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Login and signup forms user experience

When we browse around, we see many sign up and login forms. Some more complicated, some less complicated.

I really love signup forms that are really short, meaningful and I can get in the site in under 30 seconds.

The trend is (and this is really a positive thing) that sign up and login forms are as simple as possible to let users in and enjoy the web application. But there are some forms that are so complicated that users just go away after 2 minutes.

Consider the registration form below: Registration

This a real example how not to do it. As you can see, this is just the first step on the form and there are four steps. It took me over five minutes to register myself on this site! Why? Do they cheer every time they get a registered user? They could register a user with a simple form and ask for the info after first login. Or something similar.

Fortunately there are other solutions which are user friendlier.

One of the solutions is the OpenID initiative which allows user to sign in in every app which uses its simple API in just one click. Other is the idea of the single sign up/login form.

Below is such a solution from Login

It is really simple and user friendly. You enter your email address and check the appropriate radio button to register or login. The problem is, that if you are a new user, you get redirected to another form which collects more info like you can see on the image below: Sign up

This complicates things and we have another big form.

Another interesting solution is to have one form with two action buttons. Something like this:

[code lang=”html”]
<form action="login.php" method="post">
Username: <input type="text" name="username" /><br>
Password: <input type="text" name="password" /><br>
<input type="submit" name="action" value="Signup"> <input name="action" type="submit" value="Login">

This way, user clicks the appropriate button and gets signed in or registered. Another advantage is that if the user clicks Signup by mistake, you can check if the username exists, if it does and the password match, you just log in the user.

Another solution is to provide no sign up at all and use an OpenID or similar to log in your users. The example can be seen on Stackoverflow log in page below:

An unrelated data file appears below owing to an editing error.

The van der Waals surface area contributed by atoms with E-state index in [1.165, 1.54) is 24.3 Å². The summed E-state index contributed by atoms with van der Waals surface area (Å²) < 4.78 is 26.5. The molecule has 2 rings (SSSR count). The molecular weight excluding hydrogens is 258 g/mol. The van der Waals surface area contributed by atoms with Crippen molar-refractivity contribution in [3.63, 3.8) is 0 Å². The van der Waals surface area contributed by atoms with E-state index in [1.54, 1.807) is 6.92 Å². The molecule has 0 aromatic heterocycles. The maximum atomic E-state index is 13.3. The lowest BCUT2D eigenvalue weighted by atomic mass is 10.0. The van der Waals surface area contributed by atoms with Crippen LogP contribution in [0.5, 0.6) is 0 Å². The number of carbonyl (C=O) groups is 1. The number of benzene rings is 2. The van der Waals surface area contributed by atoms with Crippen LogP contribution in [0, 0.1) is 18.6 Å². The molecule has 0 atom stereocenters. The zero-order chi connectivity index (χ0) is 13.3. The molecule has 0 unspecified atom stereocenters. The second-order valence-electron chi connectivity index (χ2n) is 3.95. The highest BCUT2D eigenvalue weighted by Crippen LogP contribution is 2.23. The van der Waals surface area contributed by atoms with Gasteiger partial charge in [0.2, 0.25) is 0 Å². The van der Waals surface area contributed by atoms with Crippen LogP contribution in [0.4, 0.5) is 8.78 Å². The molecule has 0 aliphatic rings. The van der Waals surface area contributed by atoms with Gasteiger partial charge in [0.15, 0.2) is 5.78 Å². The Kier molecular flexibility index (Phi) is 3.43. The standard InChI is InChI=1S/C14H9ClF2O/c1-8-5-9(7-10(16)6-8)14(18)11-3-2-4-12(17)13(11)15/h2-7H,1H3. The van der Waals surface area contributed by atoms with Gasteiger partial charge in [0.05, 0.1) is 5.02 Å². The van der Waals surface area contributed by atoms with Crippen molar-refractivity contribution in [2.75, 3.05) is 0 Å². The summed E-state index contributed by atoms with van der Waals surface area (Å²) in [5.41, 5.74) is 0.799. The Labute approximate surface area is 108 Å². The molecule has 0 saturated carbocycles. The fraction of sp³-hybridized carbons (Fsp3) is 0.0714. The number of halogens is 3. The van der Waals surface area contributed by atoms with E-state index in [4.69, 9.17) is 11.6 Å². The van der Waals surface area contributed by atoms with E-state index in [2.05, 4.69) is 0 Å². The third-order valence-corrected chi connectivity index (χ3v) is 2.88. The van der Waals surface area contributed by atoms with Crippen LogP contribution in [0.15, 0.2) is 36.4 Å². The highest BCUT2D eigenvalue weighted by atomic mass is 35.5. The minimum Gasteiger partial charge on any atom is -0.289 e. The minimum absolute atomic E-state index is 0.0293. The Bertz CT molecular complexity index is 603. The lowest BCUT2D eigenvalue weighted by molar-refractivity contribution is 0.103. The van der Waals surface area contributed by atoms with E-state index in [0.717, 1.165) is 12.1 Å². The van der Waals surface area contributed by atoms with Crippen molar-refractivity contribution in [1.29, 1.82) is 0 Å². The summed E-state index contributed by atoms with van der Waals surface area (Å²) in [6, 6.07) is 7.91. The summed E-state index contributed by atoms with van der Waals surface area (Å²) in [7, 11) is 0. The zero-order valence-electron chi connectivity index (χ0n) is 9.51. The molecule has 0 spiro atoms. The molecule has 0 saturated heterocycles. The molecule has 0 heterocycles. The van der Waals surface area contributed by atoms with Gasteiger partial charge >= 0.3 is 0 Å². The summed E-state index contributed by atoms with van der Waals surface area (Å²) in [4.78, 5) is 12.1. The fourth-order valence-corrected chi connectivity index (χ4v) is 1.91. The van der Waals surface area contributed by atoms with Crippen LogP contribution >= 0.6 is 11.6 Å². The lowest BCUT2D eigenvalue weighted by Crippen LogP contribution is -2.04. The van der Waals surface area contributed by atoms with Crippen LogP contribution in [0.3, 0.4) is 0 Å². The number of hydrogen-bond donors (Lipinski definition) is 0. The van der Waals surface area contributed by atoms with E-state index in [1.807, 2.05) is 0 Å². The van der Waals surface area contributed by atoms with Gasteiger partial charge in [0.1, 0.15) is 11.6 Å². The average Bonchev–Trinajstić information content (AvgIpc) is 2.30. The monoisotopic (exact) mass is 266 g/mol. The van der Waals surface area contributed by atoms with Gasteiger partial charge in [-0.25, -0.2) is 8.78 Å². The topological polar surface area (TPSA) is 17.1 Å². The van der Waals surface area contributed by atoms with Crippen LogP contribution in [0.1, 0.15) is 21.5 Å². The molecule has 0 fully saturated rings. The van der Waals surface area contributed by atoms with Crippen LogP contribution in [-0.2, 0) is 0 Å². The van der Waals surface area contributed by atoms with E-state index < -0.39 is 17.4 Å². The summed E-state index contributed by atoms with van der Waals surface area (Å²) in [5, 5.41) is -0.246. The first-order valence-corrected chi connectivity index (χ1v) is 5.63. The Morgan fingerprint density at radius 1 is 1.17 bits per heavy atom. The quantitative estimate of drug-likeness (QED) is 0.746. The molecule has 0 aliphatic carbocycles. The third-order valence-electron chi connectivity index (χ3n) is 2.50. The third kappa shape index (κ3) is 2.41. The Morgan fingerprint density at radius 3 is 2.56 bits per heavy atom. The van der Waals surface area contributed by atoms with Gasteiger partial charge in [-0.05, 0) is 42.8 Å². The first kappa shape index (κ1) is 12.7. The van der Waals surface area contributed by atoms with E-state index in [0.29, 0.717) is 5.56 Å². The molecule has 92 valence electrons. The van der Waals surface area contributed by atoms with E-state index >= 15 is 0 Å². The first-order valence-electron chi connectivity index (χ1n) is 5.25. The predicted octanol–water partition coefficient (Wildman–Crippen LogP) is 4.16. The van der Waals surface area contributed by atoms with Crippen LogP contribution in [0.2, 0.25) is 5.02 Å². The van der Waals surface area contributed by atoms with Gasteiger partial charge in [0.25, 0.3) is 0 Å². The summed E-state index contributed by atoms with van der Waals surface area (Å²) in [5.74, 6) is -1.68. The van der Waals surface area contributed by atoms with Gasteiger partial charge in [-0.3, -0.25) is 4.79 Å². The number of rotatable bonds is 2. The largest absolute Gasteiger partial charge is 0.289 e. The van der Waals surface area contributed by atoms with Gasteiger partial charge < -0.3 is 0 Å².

User has a plethora of options to choose from and will probably have an account on one of the listed sites. This is the solution which is the most interesting and appealing as it takes only one click and no activation, boring big forms, captchas and is pretty secure.

What do you think? Please comment about above solutions and what is your opinion of the best user experience regarding signup and login forms that can be found on the web.


4 thoughts on “Login and signup forms user experience”

  1. Pingback: Tweets that mention Login and signup forms user experience --

  2. Personally, I prefer to keep my online accounts separated. While I might be willing to log in with an OpenId that was specifically intended for being used on multiple sites, I never use my Google or Facebook account to log in to any site that isn’t operated by Google or Facebook, respectively.

    That said, huge signup forms can be frusterating, but they only bother me when they are gathering what seems to be unnecessary information. For example, if I am signing up for an eCommerce site, I expect them to ask for name, address, and maybe credit card information. However, a simple web forum or blog has no apparent need for this information, so I will hesitate to sign up if it is required during the registration process.

  3. I don’t think that you can make every form with only “two fields”. The site that you named as the bad example is a lottery site and perhaps legal regulations dictates its registration form.

    I personally use both my Google account and Facebook. Google for tech and dev stuff, and Facebook’s for social.

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